Overview: Vehicle electrification and automation has the potential to transform transportation into a low-carbon-footprint mode. The objective of this project is to investigate energy-aware charging mechanisms for Electric Automated Vehicles (EAVs). The potential reduction of CO2e emissions of EAVs cannot be fully exploited unless a large part of its charging electricity is produced by renewable energy sources. Given that electricity is perishable, and its storage has limitations, coping with fluctuations in renewable energy production is highly critical. This project will result in a new approach to optimal charging decisions for EAVs. Optimizing charging decisions while considering factors such as renewable energy production, cost, amount and rate of charging, and charging stations availability, brings about new classes of network flow and mechanism design problems. We will contribute to the state-of-the-art by developing new mathematical modeling frameworks and solution methods to address the emerging problems in energy-aware EAV charging.
Suggested coursework: N/A.
Dr. Michael Chajes
Newark’s Sustainability Plan: Implementation and Monitoring Measures
Overview: In November of 2019, the City of Newark finalized an ambitious sustainability plan. The plan was based on significant public input and is organized around four interrelated themes which are: (1) Respond to Climate Change, (2) Plan and Develop for All, (3) Build Better, Waste Less, and (4) Preserve Nature, Reduce Impacts. Among these themes, the concepts of building better using sustainable design strategies and reducing the city’s transportation GHG footprint are both important goals. The project will involve reviewing the plan and its current status, and then conducting research aimed at helping the design, implement, and monitor sustainability strategies that will speed up the city’s electrification and reduce its GHG emissions.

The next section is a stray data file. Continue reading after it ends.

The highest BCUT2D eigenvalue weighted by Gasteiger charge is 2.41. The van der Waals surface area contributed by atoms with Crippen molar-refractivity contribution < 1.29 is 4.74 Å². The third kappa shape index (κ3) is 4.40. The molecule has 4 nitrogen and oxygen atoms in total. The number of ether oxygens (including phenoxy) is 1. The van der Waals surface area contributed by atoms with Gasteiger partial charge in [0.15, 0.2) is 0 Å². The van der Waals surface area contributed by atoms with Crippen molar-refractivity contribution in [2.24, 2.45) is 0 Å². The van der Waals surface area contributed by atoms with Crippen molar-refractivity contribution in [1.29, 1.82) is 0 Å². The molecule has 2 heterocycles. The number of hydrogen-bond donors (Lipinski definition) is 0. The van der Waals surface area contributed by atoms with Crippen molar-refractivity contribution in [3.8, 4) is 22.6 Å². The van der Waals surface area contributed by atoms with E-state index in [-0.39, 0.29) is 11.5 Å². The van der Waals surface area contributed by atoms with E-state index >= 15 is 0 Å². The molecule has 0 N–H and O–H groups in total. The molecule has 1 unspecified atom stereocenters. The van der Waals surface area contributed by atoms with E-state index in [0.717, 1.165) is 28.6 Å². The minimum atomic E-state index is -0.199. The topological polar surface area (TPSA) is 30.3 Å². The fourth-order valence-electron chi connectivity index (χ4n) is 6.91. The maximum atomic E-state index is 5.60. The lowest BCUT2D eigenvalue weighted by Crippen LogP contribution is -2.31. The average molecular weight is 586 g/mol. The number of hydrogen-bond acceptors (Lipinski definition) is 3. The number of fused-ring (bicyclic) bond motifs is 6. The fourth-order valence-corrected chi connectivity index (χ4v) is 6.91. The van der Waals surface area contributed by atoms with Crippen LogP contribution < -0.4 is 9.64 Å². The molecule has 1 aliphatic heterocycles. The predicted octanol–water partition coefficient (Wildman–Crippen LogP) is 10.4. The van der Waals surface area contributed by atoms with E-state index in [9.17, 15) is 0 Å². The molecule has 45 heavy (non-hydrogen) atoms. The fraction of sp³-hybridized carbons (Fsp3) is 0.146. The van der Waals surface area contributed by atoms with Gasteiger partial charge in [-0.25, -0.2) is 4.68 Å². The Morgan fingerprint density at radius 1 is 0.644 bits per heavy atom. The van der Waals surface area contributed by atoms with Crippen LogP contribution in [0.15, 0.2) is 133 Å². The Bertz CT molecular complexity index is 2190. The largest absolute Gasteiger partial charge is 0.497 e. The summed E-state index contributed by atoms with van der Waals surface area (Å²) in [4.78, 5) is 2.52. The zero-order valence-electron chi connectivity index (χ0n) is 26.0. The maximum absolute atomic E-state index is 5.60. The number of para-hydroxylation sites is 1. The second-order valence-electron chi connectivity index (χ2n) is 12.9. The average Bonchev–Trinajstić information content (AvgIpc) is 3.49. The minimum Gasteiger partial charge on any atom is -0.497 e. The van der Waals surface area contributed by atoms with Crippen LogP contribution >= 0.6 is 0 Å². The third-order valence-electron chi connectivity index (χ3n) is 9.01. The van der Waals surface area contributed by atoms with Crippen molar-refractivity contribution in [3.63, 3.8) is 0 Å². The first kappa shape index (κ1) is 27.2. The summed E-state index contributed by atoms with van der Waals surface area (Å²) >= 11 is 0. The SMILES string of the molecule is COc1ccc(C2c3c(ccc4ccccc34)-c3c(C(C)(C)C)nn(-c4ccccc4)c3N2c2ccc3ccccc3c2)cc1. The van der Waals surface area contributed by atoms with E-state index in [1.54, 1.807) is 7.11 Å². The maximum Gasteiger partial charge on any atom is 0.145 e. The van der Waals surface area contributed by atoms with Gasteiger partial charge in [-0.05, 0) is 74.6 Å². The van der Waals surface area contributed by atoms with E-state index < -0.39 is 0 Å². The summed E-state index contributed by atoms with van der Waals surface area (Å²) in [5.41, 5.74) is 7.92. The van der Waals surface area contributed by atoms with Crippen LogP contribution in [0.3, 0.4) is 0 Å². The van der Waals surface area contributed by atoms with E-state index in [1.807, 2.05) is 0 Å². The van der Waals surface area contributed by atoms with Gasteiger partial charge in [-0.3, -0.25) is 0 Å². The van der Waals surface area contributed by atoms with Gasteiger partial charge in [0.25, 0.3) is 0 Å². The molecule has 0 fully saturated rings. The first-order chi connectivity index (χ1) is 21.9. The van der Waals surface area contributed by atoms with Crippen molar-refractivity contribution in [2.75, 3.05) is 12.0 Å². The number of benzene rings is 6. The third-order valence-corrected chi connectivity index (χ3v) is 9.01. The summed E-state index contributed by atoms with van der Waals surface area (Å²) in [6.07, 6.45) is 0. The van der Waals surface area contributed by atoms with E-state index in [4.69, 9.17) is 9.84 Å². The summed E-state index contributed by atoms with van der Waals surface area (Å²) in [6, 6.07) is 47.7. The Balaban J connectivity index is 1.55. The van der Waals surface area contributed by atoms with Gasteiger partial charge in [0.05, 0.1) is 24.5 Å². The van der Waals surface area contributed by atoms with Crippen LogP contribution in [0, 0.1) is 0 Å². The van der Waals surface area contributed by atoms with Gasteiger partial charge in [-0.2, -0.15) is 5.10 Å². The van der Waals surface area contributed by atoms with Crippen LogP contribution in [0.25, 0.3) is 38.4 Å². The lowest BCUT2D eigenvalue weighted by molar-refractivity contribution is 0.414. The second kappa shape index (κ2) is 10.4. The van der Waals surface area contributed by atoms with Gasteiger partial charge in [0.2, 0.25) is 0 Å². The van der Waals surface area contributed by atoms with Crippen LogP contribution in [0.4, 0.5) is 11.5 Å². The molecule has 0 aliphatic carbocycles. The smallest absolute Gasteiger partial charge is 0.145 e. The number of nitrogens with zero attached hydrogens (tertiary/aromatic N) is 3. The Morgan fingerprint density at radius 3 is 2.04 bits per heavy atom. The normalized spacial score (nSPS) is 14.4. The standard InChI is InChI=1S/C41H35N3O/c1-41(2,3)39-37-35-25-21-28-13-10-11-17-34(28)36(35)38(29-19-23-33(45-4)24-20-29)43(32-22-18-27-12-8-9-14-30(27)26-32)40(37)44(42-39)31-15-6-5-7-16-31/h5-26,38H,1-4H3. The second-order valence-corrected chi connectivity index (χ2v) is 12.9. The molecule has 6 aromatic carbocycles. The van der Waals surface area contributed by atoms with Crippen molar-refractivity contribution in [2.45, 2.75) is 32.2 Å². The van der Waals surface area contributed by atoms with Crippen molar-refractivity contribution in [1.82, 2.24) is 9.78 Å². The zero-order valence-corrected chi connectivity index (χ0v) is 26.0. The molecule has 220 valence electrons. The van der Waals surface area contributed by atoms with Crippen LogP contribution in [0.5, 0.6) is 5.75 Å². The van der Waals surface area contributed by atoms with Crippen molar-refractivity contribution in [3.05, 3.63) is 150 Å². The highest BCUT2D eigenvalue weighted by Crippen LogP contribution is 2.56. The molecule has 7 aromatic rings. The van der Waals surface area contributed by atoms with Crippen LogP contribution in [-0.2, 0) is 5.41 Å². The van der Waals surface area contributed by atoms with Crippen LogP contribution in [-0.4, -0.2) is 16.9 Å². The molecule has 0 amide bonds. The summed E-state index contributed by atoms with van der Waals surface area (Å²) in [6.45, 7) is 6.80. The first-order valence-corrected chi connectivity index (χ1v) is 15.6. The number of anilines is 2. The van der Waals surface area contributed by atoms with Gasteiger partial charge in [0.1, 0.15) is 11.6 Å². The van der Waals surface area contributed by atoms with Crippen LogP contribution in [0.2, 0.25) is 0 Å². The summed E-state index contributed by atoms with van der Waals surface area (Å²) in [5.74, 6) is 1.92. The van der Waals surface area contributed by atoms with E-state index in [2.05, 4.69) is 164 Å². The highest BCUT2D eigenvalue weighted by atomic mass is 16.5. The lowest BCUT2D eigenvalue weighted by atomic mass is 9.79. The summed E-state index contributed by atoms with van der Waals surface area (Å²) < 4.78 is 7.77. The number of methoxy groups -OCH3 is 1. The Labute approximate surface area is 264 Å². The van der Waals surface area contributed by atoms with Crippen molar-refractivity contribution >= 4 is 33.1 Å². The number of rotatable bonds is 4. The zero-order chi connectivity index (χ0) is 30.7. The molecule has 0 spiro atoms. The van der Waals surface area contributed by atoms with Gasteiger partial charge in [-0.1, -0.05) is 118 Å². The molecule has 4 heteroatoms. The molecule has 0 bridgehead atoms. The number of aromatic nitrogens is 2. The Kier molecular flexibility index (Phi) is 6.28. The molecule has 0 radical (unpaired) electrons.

Suggested coursework: Knowledge of sustainability is helpful.
Dr. Shangjia Dong
The Resilience of Coupled Human-Infrastructure System
Overview: Daily operation of our society heavily relies on the proper functioning of the infrastructure system. However, disaster poses a severe threat to the coupled human-infrastructure system. And climate change can exacerbate physical and societal disruption and even induce new types of failure. To prepare our society to quickly recover after a disaster, we need to first understand how the coupled human-infrastructure system responds to disruptions. This research will utilize mobility data collected from critical facility visits to map the interaction between human and infrastructure systems and develop models to characterize this interdependent system. This project employs data science techniques and a complex network modeling approach to elucidate the resilience of the coupled human-infrastructure system in facing disaster disruption.